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Communications and External Relations
Audio Spot: Technology can protect water supply
OAK RIDGE, Tenn.,
Jan. 7, 2005
A technology to instantly determine a poisoned water supply system has been developed at the Department of Energy's Oak Ridge National Laboratory.
Researcher Eli Greenbaum said the AquaSentinel system can detect toxins in a municipal water supply by analyzing the condition of the algae it contains.
"Depending upon whether the water is healthy or it has been exposed to poison, the fluorescence signature changes," said Greenbaum of ORNL's Chemical Sciences Division. "It is that change in signature that we use as the detection method for detecting the presence of chemical warfare agents."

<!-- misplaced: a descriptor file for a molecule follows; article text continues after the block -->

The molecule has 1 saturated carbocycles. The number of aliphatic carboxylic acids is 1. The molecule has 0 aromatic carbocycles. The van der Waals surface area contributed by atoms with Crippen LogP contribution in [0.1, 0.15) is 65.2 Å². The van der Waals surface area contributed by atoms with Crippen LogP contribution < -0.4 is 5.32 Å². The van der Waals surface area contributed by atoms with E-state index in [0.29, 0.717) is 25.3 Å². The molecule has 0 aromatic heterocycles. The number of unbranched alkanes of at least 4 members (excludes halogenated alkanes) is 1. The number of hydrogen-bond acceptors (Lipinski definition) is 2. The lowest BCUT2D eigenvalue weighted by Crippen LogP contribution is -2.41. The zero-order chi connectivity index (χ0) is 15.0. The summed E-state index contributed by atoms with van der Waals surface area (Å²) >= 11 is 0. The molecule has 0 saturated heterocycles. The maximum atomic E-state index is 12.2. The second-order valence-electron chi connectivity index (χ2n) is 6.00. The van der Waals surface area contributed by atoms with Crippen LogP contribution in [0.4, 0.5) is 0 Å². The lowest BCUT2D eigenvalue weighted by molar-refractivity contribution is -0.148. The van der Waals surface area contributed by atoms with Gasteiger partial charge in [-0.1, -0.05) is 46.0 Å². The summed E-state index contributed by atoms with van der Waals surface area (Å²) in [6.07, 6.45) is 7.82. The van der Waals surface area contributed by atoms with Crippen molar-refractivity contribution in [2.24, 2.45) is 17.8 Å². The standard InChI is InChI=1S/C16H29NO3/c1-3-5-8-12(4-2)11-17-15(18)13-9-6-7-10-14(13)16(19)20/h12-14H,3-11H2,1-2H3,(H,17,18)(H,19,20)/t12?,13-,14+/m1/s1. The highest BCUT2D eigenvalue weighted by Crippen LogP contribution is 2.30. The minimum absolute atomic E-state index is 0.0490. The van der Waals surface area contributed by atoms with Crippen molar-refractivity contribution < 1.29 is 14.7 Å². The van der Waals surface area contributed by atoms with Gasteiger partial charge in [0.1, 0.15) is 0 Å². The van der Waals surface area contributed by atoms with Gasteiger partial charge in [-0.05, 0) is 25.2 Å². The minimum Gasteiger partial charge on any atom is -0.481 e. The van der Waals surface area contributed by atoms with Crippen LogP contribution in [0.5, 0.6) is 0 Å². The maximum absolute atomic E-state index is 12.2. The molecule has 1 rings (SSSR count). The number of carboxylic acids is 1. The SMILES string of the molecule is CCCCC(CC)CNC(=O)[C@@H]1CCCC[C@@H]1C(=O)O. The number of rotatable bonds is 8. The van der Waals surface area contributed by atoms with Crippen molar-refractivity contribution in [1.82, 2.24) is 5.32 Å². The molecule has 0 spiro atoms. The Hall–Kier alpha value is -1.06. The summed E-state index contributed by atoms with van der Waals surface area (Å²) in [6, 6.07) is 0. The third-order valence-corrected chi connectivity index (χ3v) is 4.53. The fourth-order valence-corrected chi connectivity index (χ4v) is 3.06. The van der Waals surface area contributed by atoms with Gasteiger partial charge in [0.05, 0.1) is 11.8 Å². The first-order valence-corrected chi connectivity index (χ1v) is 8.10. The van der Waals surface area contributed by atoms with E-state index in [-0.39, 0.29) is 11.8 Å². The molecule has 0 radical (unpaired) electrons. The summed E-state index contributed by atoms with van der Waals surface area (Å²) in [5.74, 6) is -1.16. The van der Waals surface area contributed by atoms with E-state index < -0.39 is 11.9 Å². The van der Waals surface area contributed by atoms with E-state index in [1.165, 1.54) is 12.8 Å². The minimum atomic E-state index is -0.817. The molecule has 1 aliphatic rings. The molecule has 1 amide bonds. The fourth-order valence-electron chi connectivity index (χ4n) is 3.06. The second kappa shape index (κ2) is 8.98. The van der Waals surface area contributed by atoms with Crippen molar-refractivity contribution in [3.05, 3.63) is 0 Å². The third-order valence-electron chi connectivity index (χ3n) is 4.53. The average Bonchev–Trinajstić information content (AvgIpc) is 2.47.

Greenbaum noted AquaSentinel can monitor a water supply 24 hours a day, seven days a week.
"The way AquaSentinel works is that based on the fluorescence from the algae that are already in the water, and the fact that the algae already live in the neighborhood of the environment that we are trying to protect, we never run out of biosensors," Greenbaum said.
ORNL is managed by UT-Battelle for the Department of Energy.